Thursday, April 21, 2011


Anne-Marie Duff (Alma Rattenbury) and Tommy McDonnell (George).
Photo: Johan Persson

Reviewed by James Karas

This year is the centenary of the birth of playwright Terence Rattigan (1911-1977) and it seemed like a good excuse to produce a number of his plays on the British stage. The venerable Old Vic has joined the fray with a production of Rattigan’s last play, Cause Célèbre. The play is about a sensational murder in 1935 but Rattigan wrote it in the last year of his life.

The central figures of the play are two women who represent two different views of morality and whose lives cross as a result of a murder. Edith Davenport (Niamh Cusack) is a sharp-nosed, dried up, upper-class woman who started getting “headaches” at the thought of sex with her husband when she was around forty. She has a 17-year old son Tony (Freddie Fox) on whom she dotes but who is growing up and wants little to do with his mother’s view of life.

Her husband John (Simon Chandler) sought sexual pleasure elsewhere, was found out and the inevitable result was a divorce and dispute over custody of Tony.

In contrast to Mrs. Davenport, Alma Rattenbury has a fully active sexual appetite and an older husband who cannot climb the stairs to their bedroom. She hires George (Tommy McDonnell), a 17-year old youth for housework and expands his duties to having sex with her. She loves her children as much as Mrs. Davenport.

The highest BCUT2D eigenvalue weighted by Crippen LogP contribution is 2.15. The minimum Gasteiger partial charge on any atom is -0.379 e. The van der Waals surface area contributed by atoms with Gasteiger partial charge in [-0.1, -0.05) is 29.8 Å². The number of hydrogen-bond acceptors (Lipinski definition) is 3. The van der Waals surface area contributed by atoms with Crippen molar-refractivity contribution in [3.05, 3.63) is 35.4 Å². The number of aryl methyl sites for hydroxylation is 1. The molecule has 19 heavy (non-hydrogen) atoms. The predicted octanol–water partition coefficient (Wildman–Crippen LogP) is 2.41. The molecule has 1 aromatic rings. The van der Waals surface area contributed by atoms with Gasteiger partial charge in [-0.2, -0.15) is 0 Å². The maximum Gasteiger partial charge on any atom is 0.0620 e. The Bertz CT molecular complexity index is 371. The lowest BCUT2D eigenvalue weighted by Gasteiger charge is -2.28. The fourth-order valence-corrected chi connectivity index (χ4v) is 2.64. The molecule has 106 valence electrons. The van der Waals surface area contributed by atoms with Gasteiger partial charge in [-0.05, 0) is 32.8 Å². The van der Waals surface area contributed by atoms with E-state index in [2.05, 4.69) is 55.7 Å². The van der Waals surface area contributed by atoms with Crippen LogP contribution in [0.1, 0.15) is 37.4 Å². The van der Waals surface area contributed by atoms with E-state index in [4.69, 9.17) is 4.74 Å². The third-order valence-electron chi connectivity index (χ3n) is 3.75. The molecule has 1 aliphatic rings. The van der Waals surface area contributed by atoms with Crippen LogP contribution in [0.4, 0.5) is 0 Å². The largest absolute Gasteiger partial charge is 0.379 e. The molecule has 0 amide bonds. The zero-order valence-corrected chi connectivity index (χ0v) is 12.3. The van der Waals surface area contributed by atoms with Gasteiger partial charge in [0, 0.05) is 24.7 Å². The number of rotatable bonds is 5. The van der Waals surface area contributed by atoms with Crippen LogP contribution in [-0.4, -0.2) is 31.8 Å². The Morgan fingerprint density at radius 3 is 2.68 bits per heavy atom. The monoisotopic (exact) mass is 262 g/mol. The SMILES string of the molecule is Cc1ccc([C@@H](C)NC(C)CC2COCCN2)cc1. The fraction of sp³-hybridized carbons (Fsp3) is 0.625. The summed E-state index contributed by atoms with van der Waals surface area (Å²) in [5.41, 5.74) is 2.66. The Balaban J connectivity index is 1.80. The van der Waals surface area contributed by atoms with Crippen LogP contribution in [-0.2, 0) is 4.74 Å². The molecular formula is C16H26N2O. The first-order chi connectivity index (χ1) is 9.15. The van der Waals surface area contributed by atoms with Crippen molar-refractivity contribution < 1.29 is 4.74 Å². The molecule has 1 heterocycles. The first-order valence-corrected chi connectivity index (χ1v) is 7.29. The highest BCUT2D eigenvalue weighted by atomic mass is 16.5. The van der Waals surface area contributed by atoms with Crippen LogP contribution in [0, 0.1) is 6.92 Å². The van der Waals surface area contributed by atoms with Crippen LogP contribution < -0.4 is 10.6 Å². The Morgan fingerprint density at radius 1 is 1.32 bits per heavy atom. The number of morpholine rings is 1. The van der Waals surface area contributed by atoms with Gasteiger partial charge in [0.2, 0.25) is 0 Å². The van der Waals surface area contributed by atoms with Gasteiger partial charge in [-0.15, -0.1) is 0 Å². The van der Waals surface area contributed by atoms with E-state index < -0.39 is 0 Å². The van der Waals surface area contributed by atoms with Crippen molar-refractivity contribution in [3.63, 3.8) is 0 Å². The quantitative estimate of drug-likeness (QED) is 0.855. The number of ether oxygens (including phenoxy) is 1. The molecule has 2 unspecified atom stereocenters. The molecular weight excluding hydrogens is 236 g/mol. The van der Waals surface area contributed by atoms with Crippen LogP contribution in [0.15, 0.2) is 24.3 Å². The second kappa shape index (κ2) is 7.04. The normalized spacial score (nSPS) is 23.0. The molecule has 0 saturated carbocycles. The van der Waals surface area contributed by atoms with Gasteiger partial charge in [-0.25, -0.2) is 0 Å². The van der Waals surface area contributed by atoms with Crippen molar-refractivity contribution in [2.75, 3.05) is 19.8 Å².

In due course, Mr. Rattenbury’s (Timothy Carlton) head is crushed with a mallet and Alma and George are charged with his murder. The self-righteous Mrs. Davenport is selected for jury duty and in fact she is chosen jury forewoman for the trial.

Eminent lawyers represent the two accused and the Crown and a trial follows to determine the guilt or innocence of Alma Rattenbury and George.

The problems with the play are not hard to spot. It was initially written as a radio play where frequent scene changes are easy to achieve. That is a bit harder on stage. We have thus a mostly empty stage and we jump from the Davenport to the Rattenbury houses, to the lawyer’s office, to the jail to the court.

A courtroom scene is tough to stage because you have a judge and lawyers facing each other with the accused and the jury somewhere on the side. The solution here was to have the judge on his high bench and the lawyers standing on each side of him facing the audience. The accused did the same and the jury was not shown on stage at all.

The cards are stacked pretty heavily against Mrs. Rattenbury. There is nothing good to be said for her, in fact. A licentious hussy who seduced a 17-year old is a moral reprobate who deserves to hang. When that happens, you know that a good lawyer will figure something out and provide some fine drama for the last third of the play. And so it happens.

Anne-Marie Duff as Alma Rattenbury is slender, sensual, a bit tarty and a pleasure to watch. Cusack as her counterpart is appropriately prissy, judgmental and puritanical. A very fine performance. The supporting actors do their job and the rest of the play is carried by the lawyers, especially Nicholas Jones as lead defence counsel and Richard Clifford as Croom-Johnson, the prosecutor and Patrick Godfrey as the judge. The fact that this type of trio seems to appear is similar format in most other British courtroom scenes does not detract from the fun of watching them.

Director Thea Sharrock keeps the action moving at a brisk pace and deserves high marks.

We can raise our eyebrows at English society in the 1930’s but we should really spare ourselves the trouble. This is a light afternoon at the theatre and a look at the work of a fine craftsman of the theatre who just happened to be born one hundred years ago.
Cause Célèbre by Terence Rattigan continues until June 11, 2011 at the Old Vic Theatre, The Cut, London SE1 8NB.

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